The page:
At some point during the blizzard, gun in one hand and shovel in the other, Murray Fredericks realised art was not worth the risk.
"I was woefully under-prepared," the Sydney photographer says of his first trip to Greenland.
"I ended up spending two weeks just staying alive."
In 2010, Fredericks - already well-known for his large body of work, Salt, capturing the vast and brittle Lake Eyre in South Australia - began tackling the landscape antithesis of Australia's arid heart, the Greenland ice sheet.
Over a four-year period, he visited Greenland six times.
On his first trip, the 44-year-old ventured out onto the ice cap alone, with a guide available only over the phone.
He ran straight into a massive, four-day storm that nearly cost him his life.
He was informed via his guide that two nearby adventurers were being tracked by polar bears and he was told to stay in his tent with his gun at the ready.
But the father of four was forced to venture outside with a shovel into a wind chill of -50C when his tent began to collapse under the weight of the snow being dumped by the storm.
Adventurers, Fredericks concludes, have a very different ethos from artists. "It's art; there's no justification for taking risks," he says.
But from this and subsequent, more fruitful, trips to Greenland's harsh and lonely expanses, Topophilia has emerged.
Currently on exhibition at Annandale Galleries in Sydney, the collection of images and time-lapse video footage seeks to describe the identity people are driven to create when confronted by empty space.
Serendipitously, Fredericks met a man crossing the ice sheet who introduced him to a long-abandoned radar station that would come to be the lynchpin of his Greenland work and the focus of the documentary he made there.
The station was one of dozens built in the late 1950s between Iceland and Alaska to give the Americans advance warning of a Soviet attack. Together, they were known as the Distant Early Warning Line.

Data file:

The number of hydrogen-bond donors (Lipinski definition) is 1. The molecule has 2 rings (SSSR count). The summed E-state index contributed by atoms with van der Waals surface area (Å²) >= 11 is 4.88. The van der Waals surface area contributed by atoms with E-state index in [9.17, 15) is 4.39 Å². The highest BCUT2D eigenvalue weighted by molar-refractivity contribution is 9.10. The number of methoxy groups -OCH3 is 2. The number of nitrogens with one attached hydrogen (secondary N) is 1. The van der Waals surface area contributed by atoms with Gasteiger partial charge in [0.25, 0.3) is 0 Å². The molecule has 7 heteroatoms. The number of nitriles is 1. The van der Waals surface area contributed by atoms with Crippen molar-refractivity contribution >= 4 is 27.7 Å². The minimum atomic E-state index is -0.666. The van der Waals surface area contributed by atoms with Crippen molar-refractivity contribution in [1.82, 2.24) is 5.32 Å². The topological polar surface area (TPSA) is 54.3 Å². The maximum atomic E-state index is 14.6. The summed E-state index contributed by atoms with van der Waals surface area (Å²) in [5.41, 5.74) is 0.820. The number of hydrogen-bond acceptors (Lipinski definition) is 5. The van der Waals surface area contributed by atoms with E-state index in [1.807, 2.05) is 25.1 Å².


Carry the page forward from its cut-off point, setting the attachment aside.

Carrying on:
Fredericks says the stations were shut down in Greenland with just two hours' notice in the late 1980s, not because the Berlin Wall was crumbling, but because of a lack of insurance.
When he made his way inside the radar station a quarter of a century later, the sheets were still on the beds and a 1980s breakfast had been frozen in time.
Since then, numerous adventurers have passed through the remote building. One of the still images in Fredericks' new exhibition depicts the station's pool table, where travellers etched their names into the felt.
Fredericks first picked up a camera at the age of 10 but he came to photography via university studies in politics and economics.
"When I left school, my parents said: 'Mate, there's no way you're becoming a photographer,'" he recalls. "It had to be a doctor or a lawyer."
But with his Francesca by his side, photography has become his vocation and his life. Having conquered the desert and the ice, he thinks bushfire could be his next muse.
And he's well on his way. He has just been named as a finalist in the prestigious Moran photographic prize for a photograph he took of raging fires at Stradbroke Island in Queensland in late 2013.